Microcontroller 220 further includes an arrhythmia detector 234, a morphology detector 236, and optionally an orthostatic compensator and a minute ventilation (MV) response module, the latter two are not shown in FIG. 2. These components can be utilized by the stimulation device 100 for determining desirable times to generate potential fields and sense potentials and/or to administer various therapies, including those to reduce the effects of orthostatic hypotension. The aforementioned components may be implemented in hardware as part of the microcontroller 220, or as software/firmware instructions programmed into the device and executed on the microcontroller 220 during certain modes of operation.

Microcontroller 220 optionally includes a geometry module 238 for performing a variety of tasks related to use of an exemplary methods, as described in more detail below. The geometry component can be utilized by the implantable device 100 for aiding in implantation or positioning, electrode selection (configuration, polarity, etc.), potential field generation, potential sensing, geometry determinations, and/or administration of various therapies, including tissue stimulation to affect the myocardium and/or other tissue and/or nerves. The geometry module 238 may be implemented in hardware as part of the microcontroller 220, or as software/firmware instructions programmed into the device and executed on the microcontroller 220 during certain modes of operation.

The electronic configuration switch 226 includes a plurality of switches for connecting the desired electrodes to the appropriate I/O circuits, thereby providing complete electrode programmability. Accordingly, switch 226, in response to a control signal 242 from the microcontroller 220, determines the polarity of potential field generations, potential sensing and/or stimulation pulses (e.g., unipolar, bipolar, combipolar, etc.) by selectively closing the appropriate combination of switches (not shown).

Atrial sensing circuits 244 and ventricular sensing circuits 246 may also be selectively coupled to the right atrial lead 104, coronary sinus lead 106, and the right ventricular lead 108, through the switch 226 for detecting the presence of cardiac activity in each of the four chambers of the heart. In addition, such circuits are optionally used to sense potentials, for example, in a potential field. Accordingly, the atrial (ATR. SENSE) and ventricular (VTR. SENSE) sensing circuits, 244 and 246, may include dedicated sense amplifiers, multiplexed amplifiers, or shared amplifiers. Switch 226 determines the “sensing polarity” of any sensed signal by selectively closing the appropriate switches. In this way, the clinician may program the sensing polarity independent of potential field generation and/or stimulation polarity. The sensing circuits (e.g., 244 and 246) are optionally capable of obtaining information indicative of tissue capture.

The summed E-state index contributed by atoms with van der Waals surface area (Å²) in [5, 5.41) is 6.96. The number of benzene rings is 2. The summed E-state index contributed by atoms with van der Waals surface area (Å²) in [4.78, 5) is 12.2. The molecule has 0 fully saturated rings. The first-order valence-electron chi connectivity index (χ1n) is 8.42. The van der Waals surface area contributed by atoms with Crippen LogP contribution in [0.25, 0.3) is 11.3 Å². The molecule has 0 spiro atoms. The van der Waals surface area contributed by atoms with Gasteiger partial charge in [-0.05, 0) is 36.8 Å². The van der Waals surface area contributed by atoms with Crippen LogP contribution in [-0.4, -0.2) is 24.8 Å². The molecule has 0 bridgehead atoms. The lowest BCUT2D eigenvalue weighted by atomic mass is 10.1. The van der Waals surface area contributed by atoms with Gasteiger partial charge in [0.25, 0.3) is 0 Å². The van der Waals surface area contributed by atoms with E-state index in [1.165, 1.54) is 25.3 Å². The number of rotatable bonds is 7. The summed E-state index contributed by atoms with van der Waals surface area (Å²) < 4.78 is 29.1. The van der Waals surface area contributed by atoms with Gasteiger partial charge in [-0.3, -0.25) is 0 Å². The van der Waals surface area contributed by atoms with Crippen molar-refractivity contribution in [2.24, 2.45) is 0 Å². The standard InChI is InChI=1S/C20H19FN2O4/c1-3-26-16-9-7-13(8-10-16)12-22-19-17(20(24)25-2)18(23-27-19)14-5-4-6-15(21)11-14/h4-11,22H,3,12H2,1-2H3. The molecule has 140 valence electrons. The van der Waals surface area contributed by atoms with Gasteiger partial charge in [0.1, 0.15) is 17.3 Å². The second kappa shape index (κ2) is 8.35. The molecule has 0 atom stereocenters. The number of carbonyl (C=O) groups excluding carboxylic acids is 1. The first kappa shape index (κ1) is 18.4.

Each sensing circuit 244 and 246 preferably employs one or more low power, precision amplifiers with programmable gain and/or automatic gain control, bandpass filtering, and a threshold detection circuit, to selectively sense the signal (or potential) of interest. The automatic gain control enables the device 100 to deal effectively with the difficult problem of sensing low amplitude signal characteristics associated with atrial or ventricular fibrillation.

The outputs of the atrial and ventricular sensing circuits 244 and 246 are connected to the microcontroller 220, which, in turn, is able to trigger or inhibit the pulse generators 222 and 224, respectively, in a demand fashion in response to the absence or presence of cardiac activity in the appropriate chambers of the heart. Furthermore, as described herein, the microcontroller 220 is also capable of analyzing information output from the sensing circuits 244 and 246 and/or the data acquisition system 252 to determine or detect whether and to what degree tissue capture has occurred and to program a pulse, or pulses, in response to such determinations. In addition, sensed information is optionally used to time potential field generation and/or potential sensing. The sensing circuits 244 and 246, in turn, receive control signals over signal lines 248 and 250 from the microcontroller 220 for purposes of controlling the gain, threshold, polarization charge removal circuitry (not shown), and the timing of any blocking circuitry (not shown) coupled to the inputs of the sensing circuits, 244 and 246.